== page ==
Article Text

Download PDFPDF
CASE REPORT
A spinal infection with Staphylococcus pseudintermedius
  1. Christopher A Darlow1,
  2. Nikolaos Paidakakos2,
  3. Murtuza Sikander2,
  4. Bridget Atkins1
  1. 1Department of Infectious Diseases and Microbiology, Oxford University Hospitals NHS Foundation Trust, Oxford, UK
  2. 2Department of Neurosurgery, Oxford University Hospitals NHS Foundation Trust, Oxford, UK
  1. Correspondence to Dr Christopher A Darlow, chrisdarlow{at}gmail.com

Summary

We present a case of a 60-year-old woman with an invasive spinal infection with Staphylococcus pseudintermedius associated with a 15-year-old spinal fixation device and epidemiological contact with dogs. It was confirmed on blood culture and culture from pus from the epidural abscess and successfully treated using similar treatment as for a Staphylococcus aureus infection6 weeks of intravenous flucloxacillin 2 g four times daily with a 6 week follow-on course of oral clindamycin 450 mg three times daily. This case represents the first reported deep abscess forming infection with this recently discovered organism. This case highlights that (1) S. pseudintermedius has a potential for invasive zoonotic infection, (2) treatment as for S. aureus appears adequate for resolution of the case, (3) the increased use of the matrix-assisted laser desorption/ionisation time-of-flight identification technique is leading to more specific identification of previously unrecognised organisms.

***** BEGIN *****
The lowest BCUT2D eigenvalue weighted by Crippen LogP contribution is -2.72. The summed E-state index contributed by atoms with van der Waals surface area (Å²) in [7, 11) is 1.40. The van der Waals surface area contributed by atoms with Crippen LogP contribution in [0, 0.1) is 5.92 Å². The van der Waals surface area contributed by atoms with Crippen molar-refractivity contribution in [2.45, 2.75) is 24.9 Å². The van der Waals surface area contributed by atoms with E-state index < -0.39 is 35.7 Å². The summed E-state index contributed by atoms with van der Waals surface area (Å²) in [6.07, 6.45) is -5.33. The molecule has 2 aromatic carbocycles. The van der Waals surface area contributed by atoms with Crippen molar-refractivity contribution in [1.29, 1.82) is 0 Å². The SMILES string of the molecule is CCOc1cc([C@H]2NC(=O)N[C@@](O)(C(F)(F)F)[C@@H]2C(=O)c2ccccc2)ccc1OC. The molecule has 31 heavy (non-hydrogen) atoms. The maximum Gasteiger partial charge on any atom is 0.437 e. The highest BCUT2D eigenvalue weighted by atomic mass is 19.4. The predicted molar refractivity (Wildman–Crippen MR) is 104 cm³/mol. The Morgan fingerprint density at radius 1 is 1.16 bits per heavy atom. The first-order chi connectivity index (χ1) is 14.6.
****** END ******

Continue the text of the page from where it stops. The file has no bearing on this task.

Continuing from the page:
• bone and joint infections
  • medical management
  • spinal cord
  • neurosurgery
View Full Text

Statistics from Altmetric.com

Footnotes

  • Contributors CD collected the case data and was the primary author of the manuscript. NP and MS assisted with the drafting of the paper, reviewed the final draft and provided the figures for inclusion in the paper. BA provided input into the design of the paper, assisted with the drafting of the paper, reviewed the drafts and provided senior oversight of the writing process.

  • Competing interests None declared.

  • Patient consent Obtained.

  • Provenance and peer review Not commissioned; externally peer reviewed.

Request Permissions

If you wish to reuse any or all of this article please use the link below which will take you to the Copyright Clearance Center’s RightsLink service. You will be able to get a quick price and instant permission to reuse the content in many different ways.